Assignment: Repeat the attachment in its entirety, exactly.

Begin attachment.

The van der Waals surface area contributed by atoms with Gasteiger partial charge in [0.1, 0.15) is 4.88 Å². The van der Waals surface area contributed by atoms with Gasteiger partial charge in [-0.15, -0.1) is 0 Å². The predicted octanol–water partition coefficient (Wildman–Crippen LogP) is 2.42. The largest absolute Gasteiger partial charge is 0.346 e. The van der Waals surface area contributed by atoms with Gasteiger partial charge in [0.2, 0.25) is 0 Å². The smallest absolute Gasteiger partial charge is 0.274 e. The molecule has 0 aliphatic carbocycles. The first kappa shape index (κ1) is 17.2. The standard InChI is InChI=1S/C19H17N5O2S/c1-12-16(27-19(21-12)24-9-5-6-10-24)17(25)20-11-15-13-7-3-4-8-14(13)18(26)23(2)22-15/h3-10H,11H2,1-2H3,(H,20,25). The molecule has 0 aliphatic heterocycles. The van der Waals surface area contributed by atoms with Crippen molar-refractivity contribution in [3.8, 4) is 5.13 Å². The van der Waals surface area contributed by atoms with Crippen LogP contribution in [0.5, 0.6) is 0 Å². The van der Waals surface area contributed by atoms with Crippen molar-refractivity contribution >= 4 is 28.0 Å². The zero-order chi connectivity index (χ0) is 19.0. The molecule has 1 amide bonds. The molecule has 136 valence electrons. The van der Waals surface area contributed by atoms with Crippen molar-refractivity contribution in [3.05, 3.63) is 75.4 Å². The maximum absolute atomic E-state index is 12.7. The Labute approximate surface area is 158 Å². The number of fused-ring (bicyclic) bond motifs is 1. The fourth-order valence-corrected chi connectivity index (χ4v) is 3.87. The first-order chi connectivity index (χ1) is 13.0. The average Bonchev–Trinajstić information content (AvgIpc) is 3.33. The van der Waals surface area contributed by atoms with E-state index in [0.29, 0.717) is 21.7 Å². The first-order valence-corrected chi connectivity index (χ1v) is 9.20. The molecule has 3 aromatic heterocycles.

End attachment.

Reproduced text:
The van der Waals surface area contributed by atoms with Gasteiger partial charge in [0.1, 0.15) is 4.88 Å². The van der Waals surface area contributed by atoms with Gasteiger partial charge in [-0.15, -0.1) is 0 Å². The predicted octanol–water partition coefficient (Wildman–Crippen LogP) is 2.42. The largest absolute Gasteiger partial charge is 0.346 e. The van der Waals surface area contributed by atoms with Gasteiger partial charge in [0.2, 0.25) is 0 Å². The smallest absolute Gasteiger partial charge is 0.274 e. The molecule has 0 aliphatic carbocycles. The first kappa shape index (κ1) is 17.2. The standard InChI is InChI=1S/C19H17N5O2S/c1-12-16(27-19(21-12)24-9-5-6-10-24)17(25)20-11-15-13-7-3-4-8-14(13)18(26)23(2)22-15/h3-10H,11H2,1-2H3,(H,20,25). The molecule has 0 aliphatic heterocycles. The van der Waals surface area contributed by atoms with Crippen molar-refractivity contribution in [3.8, 4) is 5.13 Å². The van der Waals surface area contributed by atoms with Crippen LogP contribution in [0.5, 0.6) is 0 Å². The van der Waals surface area contributed by atoms with Crippen molar-refractivity contribution >= 4 is 28.0 Å². The zero-order chi connectivity index (χ0) is 19.0. The molecule has 1 amide bonds. The molecule has 136 valence electrons. The van der Waals surface area contributed by atoms with Crippen molar-refractivity contribution in [3.05, 3.63) is 75.4 Å². The maximum absolute atomic E-state index is 12.7. The Labute approximate surface area is 158 Å². The number of fused-ring (bicyclic) bond motifs is 1. The fourth-order valence-corrected chi connectivity index (χ4v) is 3.87. The first-order chi connectivity index (χ1) is 13.0. The average Bonchev–Trinajstić information content (AvgIpc) is 3.33. The van der Waals surface area contributed by atoms with E-state index in [0.29, 0.717) is 21.7 Å². The first-order valence-corrected chi connectivity index (χ1v) is 9.20. The molecule has 3 aromatic heterocycles.